HONR 269C - Digital Dialogues and the Dynamics of Intercultural Communication
Sahar Khamis

This course explores the role that new media, especially internet-enabled forms of communication, can play in fostering intercultural communication and international dialogue, especially between the Western world and the Middle East, through facilitating the spreading of awareness and knowledge, fighting misconceptions and stereotypes, and overcoming the obstacles that may hinder effective dialogue. It provides students with both a theoretical grounding, as well as a practical training, to better equip them to grasp the complexities of this topic and its numerous applications. The theoretical part will cover topics such as the foundations of effective intercultural dialogue; the new information revolution; the concept of public diplomacy and the challenges confronting it; the best ways to fight stereotyping and distorted (mis)representations of the “Other”; and the communication gap and digital divide between the developed and less developed countries, with special emphasis on the dynamics of intercultural dialogue between the Western world and the Middle East region. The practical part will require the students to enroll in the International Soliya Connect Program, which enables them to engage in internet-based communication with their peers worldwide, via weekly moderated sessions online. By the end of the course, students are expected to acquire a hands-on, practical approach that enables them to explore the potential applications of new media and to produce their own video projects on a topic related to cross-cultural dialogue, conflict resolution, and overcoming misrepresentations and stereotyping.

HONR 269E - Exploring Key Issues of Globalization and Resistance
Dorith Grant-Wisdom

What is Globalization? Is it a new phenomenon, or does it have a longer lineage? What factors should we consider when we think and act globally? Why does globalization mean different things to different people? Why are there winners and losers? Why do some support it while others engage in resistance? And what does resistance against globalization looks like? This course responds to these burning questions as students interrogate the view that globalization relates as much to a way of thinking as it does to a description of the dynamics of political, economic, social and cultural relations and changes. Students will decide what it all means for themselves as they examine the opportunities and challenges that globalization poses to individuals and collectives at the levels of the state, class, gender and race.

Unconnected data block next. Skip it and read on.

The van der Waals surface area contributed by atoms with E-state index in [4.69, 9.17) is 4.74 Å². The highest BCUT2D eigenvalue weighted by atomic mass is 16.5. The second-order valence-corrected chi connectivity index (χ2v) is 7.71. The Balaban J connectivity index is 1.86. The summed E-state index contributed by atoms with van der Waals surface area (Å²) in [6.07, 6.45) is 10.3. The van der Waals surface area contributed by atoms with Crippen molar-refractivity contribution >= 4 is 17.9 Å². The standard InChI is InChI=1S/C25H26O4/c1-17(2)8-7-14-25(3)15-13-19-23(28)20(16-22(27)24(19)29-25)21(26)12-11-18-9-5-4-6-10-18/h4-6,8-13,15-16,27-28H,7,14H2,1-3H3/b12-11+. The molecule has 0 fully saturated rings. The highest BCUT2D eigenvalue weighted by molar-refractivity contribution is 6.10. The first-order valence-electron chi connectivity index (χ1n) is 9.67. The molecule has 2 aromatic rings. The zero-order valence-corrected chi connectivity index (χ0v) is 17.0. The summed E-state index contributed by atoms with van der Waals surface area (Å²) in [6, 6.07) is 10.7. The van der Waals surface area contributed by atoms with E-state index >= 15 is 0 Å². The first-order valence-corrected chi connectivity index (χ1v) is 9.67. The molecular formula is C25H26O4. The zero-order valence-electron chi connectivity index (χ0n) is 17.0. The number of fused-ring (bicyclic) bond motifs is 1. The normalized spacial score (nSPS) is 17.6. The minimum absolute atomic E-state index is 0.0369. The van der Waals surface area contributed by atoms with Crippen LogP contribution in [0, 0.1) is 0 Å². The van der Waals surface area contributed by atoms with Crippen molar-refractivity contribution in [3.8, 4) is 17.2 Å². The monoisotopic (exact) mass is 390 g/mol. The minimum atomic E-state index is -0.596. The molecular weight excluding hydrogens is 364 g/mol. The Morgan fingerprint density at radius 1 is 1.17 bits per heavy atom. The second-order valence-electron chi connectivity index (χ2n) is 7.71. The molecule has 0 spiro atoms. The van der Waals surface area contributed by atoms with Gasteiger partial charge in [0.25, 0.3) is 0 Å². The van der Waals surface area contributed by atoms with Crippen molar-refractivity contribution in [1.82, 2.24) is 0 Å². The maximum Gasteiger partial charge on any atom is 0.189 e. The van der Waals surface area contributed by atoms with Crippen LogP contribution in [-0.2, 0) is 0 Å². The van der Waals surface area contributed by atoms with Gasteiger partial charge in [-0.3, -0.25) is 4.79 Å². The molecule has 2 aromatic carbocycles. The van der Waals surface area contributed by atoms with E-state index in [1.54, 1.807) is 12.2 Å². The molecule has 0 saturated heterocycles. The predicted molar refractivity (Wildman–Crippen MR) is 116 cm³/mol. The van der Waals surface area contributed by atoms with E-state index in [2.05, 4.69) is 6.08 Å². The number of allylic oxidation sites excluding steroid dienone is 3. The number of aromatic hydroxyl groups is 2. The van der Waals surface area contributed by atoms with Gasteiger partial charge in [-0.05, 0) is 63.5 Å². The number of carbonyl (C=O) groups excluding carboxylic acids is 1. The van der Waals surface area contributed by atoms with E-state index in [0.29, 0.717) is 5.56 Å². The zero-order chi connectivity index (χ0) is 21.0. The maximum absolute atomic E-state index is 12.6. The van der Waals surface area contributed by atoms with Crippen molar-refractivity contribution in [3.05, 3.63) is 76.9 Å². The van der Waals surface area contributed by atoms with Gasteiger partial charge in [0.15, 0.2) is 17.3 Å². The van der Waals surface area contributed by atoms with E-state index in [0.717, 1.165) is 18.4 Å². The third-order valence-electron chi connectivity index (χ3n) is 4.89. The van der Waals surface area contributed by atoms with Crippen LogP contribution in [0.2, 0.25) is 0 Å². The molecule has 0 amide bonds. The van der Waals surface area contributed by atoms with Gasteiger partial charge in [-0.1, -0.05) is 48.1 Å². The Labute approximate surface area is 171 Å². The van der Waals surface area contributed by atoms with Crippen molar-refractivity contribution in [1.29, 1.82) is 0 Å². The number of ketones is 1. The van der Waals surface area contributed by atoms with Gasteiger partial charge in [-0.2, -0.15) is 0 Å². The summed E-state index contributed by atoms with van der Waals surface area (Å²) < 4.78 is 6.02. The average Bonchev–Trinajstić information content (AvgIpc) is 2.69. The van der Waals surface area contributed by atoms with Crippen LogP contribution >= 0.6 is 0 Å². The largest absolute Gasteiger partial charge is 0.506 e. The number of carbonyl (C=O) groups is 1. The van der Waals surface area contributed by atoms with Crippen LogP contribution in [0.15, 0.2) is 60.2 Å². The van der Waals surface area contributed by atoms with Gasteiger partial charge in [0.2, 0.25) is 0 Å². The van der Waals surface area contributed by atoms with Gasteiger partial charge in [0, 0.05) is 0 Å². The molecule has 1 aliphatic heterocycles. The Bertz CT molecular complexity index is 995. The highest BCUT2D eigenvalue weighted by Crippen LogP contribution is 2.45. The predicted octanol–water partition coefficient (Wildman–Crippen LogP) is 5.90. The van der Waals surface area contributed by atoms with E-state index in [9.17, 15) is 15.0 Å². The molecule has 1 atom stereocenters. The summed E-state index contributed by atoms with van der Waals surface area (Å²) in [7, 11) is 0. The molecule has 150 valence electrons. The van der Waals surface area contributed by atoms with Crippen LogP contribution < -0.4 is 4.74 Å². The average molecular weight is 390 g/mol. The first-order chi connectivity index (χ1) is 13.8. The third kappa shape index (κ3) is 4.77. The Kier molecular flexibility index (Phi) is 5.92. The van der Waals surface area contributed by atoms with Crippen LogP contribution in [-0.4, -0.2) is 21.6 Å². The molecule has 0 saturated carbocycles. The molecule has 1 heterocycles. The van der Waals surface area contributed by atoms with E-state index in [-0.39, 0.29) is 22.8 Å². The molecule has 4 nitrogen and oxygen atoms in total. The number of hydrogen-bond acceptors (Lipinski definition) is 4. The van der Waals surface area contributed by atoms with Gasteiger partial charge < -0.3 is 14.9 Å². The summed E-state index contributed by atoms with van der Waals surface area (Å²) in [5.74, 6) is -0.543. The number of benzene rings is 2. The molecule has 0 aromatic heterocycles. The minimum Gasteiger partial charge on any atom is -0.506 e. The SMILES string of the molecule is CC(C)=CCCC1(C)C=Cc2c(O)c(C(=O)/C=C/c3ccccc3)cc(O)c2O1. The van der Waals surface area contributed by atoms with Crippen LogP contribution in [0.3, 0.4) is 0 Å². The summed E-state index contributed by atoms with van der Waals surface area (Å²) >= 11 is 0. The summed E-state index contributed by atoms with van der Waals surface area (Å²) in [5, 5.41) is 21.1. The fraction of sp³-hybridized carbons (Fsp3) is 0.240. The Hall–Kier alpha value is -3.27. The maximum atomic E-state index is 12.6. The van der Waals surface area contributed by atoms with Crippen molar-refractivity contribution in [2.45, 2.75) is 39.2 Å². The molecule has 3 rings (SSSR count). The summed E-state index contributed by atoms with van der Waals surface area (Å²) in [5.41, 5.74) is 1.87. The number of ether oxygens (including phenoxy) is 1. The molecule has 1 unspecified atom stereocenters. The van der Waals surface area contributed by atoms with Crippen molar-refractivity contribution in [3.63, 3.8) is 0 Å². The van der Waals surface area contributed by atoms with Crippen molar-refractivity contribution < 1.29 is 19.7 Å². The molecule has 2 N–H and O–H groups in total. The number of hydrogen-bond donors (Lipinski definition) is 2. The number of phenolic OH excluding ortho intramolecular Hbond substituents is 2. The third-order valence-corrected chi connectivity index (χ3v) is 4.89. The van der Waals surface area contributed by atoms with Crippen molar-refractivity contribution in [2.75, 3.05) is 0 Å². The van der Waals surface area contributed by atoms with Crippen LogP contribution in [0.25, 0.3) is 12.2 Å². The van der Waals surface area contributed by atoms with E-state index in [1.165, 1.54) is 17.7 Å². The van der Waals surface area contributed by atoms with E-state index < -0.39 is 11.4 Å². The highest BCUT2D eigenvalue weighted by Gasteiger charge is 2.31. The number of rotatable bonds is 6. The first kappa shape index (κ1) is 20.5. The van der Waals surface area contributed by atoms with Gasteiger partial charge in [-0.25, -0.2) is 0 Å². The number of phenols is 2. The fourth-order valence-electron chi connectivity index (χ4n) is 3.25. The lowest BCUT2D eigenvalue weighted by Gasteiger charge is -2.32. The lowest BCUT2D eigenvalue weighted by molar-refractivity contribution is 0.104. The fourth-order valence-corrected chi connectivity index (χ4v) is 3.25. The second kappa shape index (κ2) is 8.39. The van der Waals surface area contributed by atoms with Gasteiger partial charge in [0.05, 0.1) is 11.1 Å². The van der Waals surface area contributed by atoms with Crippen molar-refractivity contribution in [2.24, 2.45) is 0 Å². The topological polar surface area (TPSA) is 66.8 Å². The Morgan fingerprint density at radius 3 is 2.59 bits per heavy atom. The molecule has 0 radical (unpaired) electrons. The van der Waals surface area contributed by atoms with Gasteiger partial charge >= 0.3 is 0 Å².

HONR 269G - Hungry, Hot and Crowded: Global Challenges in the 21st Century
Kathleen Mogelgaard

Devastating hurricanes. Lethal heat waves. Crippling famines. And a global population that continues to swell. What are the causes and consequences of these interlinked challenges? Are we doomed? This seminar will explore three global trends—food security, climate change, and population growth—that are key to shaping society, human welfare, and environmental sustainability in the 21st century. Through interactive exercises and engagement with experts who are shaping innovative solutions to these challenges, you will gain a nuanced understanding of sustainability, an appreciation of the urgency for action, and ideas for how you, yourself, can make a difference.

HONR 269I - To the Moon and Back: The Apollo Program
Douglas Oard

In 1969, Neil Armstrong took "one small step for mankind" and became the first of twelve people to walk on the Moon. This was one of the greatest engineering accomplishments of all time, and a transcendent human experience. This course will draw on both primary and secondary sources to explore the social, political, financial, scientific, engineering, operational and human aspects of the Apollo program that came together to make the Moon landings possible and it will invite students to reflect on the limitations of the Apollo approach that leave us still grasping for solutions to many other complex societal problems.

HONR 269L – Cracking the Secrets of the Universe Using Computers: Re-discovering the Higgs & Searching for Invisible Matter-Part II
Shabnam Jabeen and Sarah Eno